I’ve been thinking a lot about telos recently. It means something like purpose or endpoint. I see it as a kind of superstructure in our system of beliefs: when things are working well, everything else fits into the telos. We know what it is that we are up to in the world, and it’s coherent and makes sense. That’s the most straightforward version; there’s a more theistic or perhaps new-age version in which what we are up to in the world aligns (or not) with a sense of grander, beyond-individual purpose.

Lots of studies attest to people with these sorts of theistic teleological beliefs being happier than non-religious people. I’m sure much of this is due to the sociological characteristics of being religious: you’re more likely to be part of a close-knit community, rather than atomised and lonely, for example. Some of the constraints of religious ideologies, such as duty to others, charitable giving and ceremonial observance probably make people happier too; some constraints, such as those relating to gender and sexuality, will also make some people utterly miserable.

I wonder if one of the factors in the relative happiness of religious people is a telos issue, though. Religion gives you a ready-made one, with an expectation of commitment that is being low-level policed by people around you. This might sound pretty sinister but the expectations of others are a major source of motivation; think about all of the stuff that slides in lockdown, and at least some of it (I’d argue probably most) is desirable stuff that we would prefer to be doing, like eating healthily and sleeping at regular times.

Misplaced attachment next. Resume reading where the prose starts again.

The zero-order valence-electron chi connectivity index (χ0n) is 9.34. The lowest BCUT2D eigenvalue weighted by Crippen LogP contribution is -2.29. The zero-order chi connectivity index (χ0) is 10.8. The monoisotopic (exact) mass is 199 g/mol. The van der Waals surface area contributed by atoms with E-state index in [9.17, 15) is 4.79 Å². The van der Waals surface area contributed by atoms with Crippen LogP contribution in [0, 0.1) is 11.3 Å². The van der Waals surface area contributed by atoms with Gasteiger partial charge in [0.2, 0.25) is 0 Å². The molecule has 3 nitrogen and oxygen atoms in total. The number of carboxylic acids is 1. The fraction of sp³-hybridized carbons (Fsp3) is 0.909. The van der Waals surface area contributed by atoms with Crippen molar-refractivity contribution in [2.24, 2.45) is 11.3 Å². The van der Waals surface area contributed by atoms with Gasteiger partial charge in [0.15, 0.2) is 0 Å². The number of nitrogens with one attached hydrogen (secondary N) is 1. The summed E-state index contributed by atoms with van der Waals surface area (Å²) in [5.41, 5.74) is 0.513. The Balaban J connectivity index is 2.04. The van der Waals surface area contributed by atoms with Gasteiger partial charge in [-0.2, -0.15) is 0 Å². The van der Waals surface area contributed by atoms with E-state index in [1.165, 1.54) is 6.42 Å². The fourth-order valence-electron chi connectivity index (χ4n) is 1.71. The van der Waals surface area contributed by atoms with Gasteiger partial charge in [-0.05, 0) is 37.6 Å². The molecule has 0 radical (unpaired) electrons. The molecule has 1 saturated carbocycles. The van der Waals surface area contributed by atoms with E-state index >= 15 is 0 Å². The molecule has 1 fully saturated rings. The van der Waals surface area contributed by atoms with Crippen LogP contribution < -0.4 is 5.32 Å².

Being part of a community is like adding a whole additional layer of executive function on top of our own capacity for self-regulation, in which we are able to see the benefits of presenting ourselves nicely and therefore more likely to behave nicely, and actually be nice. It makes us more able to meet various desirable endpoints by imposing accountability on us when we don’t.

Religion does this for bigger things than getting out of our pyjamas in time for work. It imposes principles for how to live which are translated into day-to-day expectations of our behaviour, and how that fits into how to live. This alignment of our behaviour and our bigger goals, or telos, is, I think, psychologically healthy, even if I disagree with many elements of many religious ideologies. It enables us to motivate ourselves to behave in ways desirable for our or other’s long-term gain, even if it comes at short-term cost.

The problem with using religion or any dogmatic ideology as a readymade telos is that your telos is to some degree dependent on stuff outside of your own agency, and to some degree dogmatic: you are going to be stuck with aligning to some demands that may or may not dovetail neatly with the context in which you live your life. But this is still better than having no telos at all. When we don’t have telos, life can feel fragmented and formless. This can be because what it is we are trying to do isn’t working, or because we’ve lost faith in it, or because we haven’t ever really thought about it, or because it has the wrong focus.